Kubernetes, Orchestration

Helm Basics

Helm Basics

Helm is a package manager for Kubernetes that allows developers and operators to more easily package, configure, and deploy applications and services onto Kubernetes clusters.


Helm is a package manager for Kubernetes that allows developers and operators to more easily package, configure, and deploy applications and services onto Kubernetes clusters.


What Does Kubernetes Helm Solve?

Kubernetes is known as a complex platform to understand and use. Kubernetes Helm helps make Kubernetes easier and faster to use:


Increased productivity – developers can deploy a pre-tested app via a Helm chart and focus on developing their applications, instead of spending time on deploying test environments to test their Kubernetes clusters


Existing Helm Charts – allow developers to get a working database, big data platform, CMS, etc. deployed for their application with one click. Developers can modify existing charts or create their own to automate dev, test or production processes.


Easier to start with Kubernetes – it can be difficult to get started with Kubernetes and learn how to deploy production-grade applications. Helm provides one click deployment of apps, making it much easier to get started and deploy your first app, even if you don’t have extensive container experience.


Decreased complexity – deployment of Kubernetes-orchestrated apps can be extremely complex. Using incorrect values in configuration files or failing to roll out apps correctly from YAML templates can break deployments. Helm Charts allow the community to preconfigure applications, defining values that are fixed and others that are configurable with sensible defaults, providing a consistent interface for changing configuration. This dramatically reduces complexity, and eliminates deployment errors by locking out incorrect configurations.


Production ready – running Kubernetes in production with all its components (pods, namespaces, deployments, etc.) is difficult and prone to error. With a tested, stable Helm chart, users can deploy to production with confidence, and reduce the complexity of maintaining a Kubernetes App Catalog.


No duplication of effort – once a developer has created a chart, tested and stabilized it once, it can be reused across multiple groups in an organization and outside it. Previously, it was much more difficult (but not impossible) to share Kubernetes applications and replicate them between environments.


Helm provides this functionality through the following components:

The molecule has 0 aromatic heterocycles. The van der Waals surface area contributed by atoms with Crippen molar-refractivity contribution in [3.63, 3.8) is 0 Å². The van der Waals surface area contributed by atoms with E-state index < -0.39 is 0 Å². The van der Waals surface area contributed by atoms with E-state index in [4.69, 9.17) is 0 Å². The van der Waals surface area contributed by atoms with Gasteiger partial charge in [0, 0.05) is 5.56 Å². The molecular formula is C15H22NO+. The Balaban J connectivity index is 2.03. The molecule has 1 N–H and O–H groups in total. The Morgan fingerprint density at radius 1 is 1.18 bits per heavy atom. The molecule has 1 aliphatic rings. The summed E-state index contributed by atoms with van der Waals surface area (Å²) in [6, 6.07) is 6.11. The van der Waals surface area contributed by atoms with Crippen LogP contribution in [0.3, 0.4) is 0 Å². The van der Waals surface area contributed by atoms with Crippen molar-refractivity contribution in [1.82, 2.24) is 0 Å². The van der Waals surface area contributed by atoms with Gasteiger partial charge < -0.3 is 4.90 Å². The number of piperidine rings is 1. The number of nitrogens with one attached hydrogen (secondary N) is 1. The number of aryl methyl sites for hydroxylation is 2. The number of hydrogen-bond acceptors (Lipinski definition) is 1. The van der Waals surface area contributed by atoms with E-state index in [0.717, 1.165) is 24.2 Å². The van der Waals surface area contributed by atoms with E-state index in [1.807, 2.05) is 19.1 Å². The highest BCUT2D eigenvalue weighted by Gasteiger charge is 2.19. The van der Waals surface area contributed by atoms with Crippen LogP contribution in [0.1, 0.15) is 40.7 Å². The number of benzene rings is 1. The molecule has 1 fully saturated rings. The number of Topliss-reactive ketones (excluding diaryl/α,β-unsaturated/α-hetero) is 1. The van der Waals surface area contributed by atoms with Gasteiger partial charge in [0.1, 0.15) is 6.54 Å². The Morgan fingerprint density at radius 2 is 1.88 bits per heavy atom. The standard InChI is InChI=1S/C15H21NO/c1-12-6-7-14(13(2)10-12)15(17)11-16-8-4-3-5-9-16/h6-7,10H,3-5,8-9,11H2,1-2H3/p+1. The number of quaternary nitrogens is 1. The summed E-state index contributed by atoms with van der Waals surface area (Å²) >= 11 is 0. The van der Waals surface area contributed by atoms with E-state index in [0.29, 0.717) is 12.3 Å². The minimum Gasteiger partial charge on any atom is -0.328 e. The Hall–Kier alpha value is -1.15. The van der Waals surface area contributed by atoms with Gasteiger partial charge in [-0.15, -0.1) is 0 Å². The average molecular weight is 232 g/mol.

1. A command line tool, helm, which provides the user interface to all Helm functionality.
  2. A companion server component, tiller, that runs on your Kubernetes cluster, listens for commands from helm, and handles the configuration and deployment of software releases on the cluster.
  3. The Helm packaging format, called charts.
  4. An official curated charts repository with prepackaged charts for popular open-source software projects.
Installing Helm

There are two parts to Helm: The Helm client (helm) and the Helm server (Tiller).


INSTALLING THE HELM CLIENT

The Helm client can be installed either from source, or from pre-built binary releases.


From the Binary Releases


Every release of Helm provides binary releases for a variety of OSes. These binary versions can be manually downloaded and installed.


Download your desired version


Unpack it (tar -zxvf helm-v2.0.0-linux-amd64.tgz)


Find the helm binary in the unpacked directory, and move it to its desired destination (mv linux-amd64/helm /usr/local/bin/helm)


INSTALLING TILLER

Tiller, the server portion of Helm, typically runs inside of your Kubernetes cluster. But for development, it can also be run locally, and configured to talk to a remote Kubernetes cluster.


The easiest way to install tiller into the cluster is simply to run helm init. This will validate that helm’s local environment is set up correctly (and set it up if necessary). Then it will connect to whatever cluster kubectl connects to by default (kubectl config view). Once it connects, it will install tiller into the kube-system namespace.


After helm init, you should be able to run kubectl get pods –namespace kube-system and see Tiller running.


USING HELM

A Chart is a Helm package. It contains all of the resource definitions necessary to run an application, tool, or service inside of a Kubernetes cluster.


A Repository is the place where charts can be collected and shared.


A Release is an instance of a chart running in a Kubernetes cluster. One chart can often be installed many times into the same cluster. And each time it is installed, a new release is created.


The “helm install” command can install from several sources:

  1. A chart repository
  2. A local chart archive (helm install foo-0.1.1.tgz)
  3. An unpacked chart directory (helm install path/to/foo)
  4. A full URL (helm install https://example.com/charts/foo-1.2.3.tgz)

Charts

Helm uses a packaging format called charts. A chart is a collection of files that describe a related set of Kubernetes resources.


THE CHART FILE STRUCTURE

A chart is organized as a collection of files inside of a directory. The directory name is the name of the chart (without versioning information). Thus, a chart describing WordPress would be stored in the wordpress/ directory.


Inside of this directory, Helm will expect a structure that matches this:

EXAMPLE

Lets Build and publish a simple http service and say “Hello world”.


Package and publish via Helm.

Helm: build and install


We need helm chart files, just do:

Now, we need to package this helm chart

CHART REPOSITORIES

A chart repository is an HTTP server that houses one or more packaged charts. Any HTTP server that can serve YAML files and tar files and can answer GET requests can be used as a repository server.